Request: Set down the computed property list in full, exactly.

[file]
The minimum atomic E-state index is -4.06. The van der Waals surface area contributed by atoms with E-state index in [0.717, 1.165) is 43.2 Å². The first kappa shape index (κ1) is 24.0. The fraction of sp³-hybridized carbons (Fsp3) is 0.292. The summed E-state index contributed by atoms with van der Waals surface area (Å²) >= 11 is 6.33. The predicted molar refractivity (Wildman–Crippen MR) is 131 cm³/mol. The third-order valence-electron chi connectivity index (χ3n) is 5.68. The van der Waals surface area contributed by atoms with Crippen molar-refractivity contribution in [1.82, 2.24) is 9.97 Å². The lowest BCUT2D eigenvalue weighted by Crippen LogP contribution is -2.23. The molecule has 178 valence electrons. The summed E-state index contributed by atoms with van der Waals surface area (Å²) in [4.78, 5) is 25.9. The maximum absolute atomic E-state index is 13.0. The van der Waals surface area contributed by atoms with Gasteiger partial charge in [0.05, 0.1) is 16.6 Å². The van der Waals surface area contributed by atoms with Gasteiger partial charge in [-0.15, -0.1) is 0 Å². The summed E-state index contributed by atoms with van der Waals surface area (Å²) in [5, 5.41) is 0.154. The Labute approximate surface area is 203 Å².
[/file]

The minimum atomic E-state index is -4.06. The van der Waals surface area contributed by atoms with E-state index in [0.717, 1.165) is 43.2 Å². The first kappa shape index (κ1) is 24.0. The fraction of sp³-hybridized carbons (Fsp3) is 0.292. The summed E-state index contributed by atoms with van der Waals surface area (Å²) >= 11 is 6.33. The predicted molar refractivity (Wildman–Crippen MR) is 131 cm³/mol. The third-order valence-electron chi connectivity index (χ3n) is 5.68. The van der Waals surface area contributed by atoms with Crippen molar-refractivity contribution in [1.82, 2.24) is 9.97 Å². The lowest BCUT2D eigenvalue weighted by Crippen LogP contribution is -2.23. The molecule has 178 valence electrons. The summed E-state index contributed by atoms with van der Waals surface area (Å²) in [4.78, 5) is 25.9. The maximum absolute atomic E-state index is 13.0. The van der Waals surface area contributed by atoms with Gasteiger partial charge in [0.05, 0.1) is 16.6 Å². The van der Waals surface area contributed by atoms with Gasteiger partial charge in [-0.15, -0.1) is 0 Å². The summed E-state index contributed by atoms with van der Waals surface area (Å²) in [5, 5.41) is 0.154. The Labute approximate surface area is 203 Å².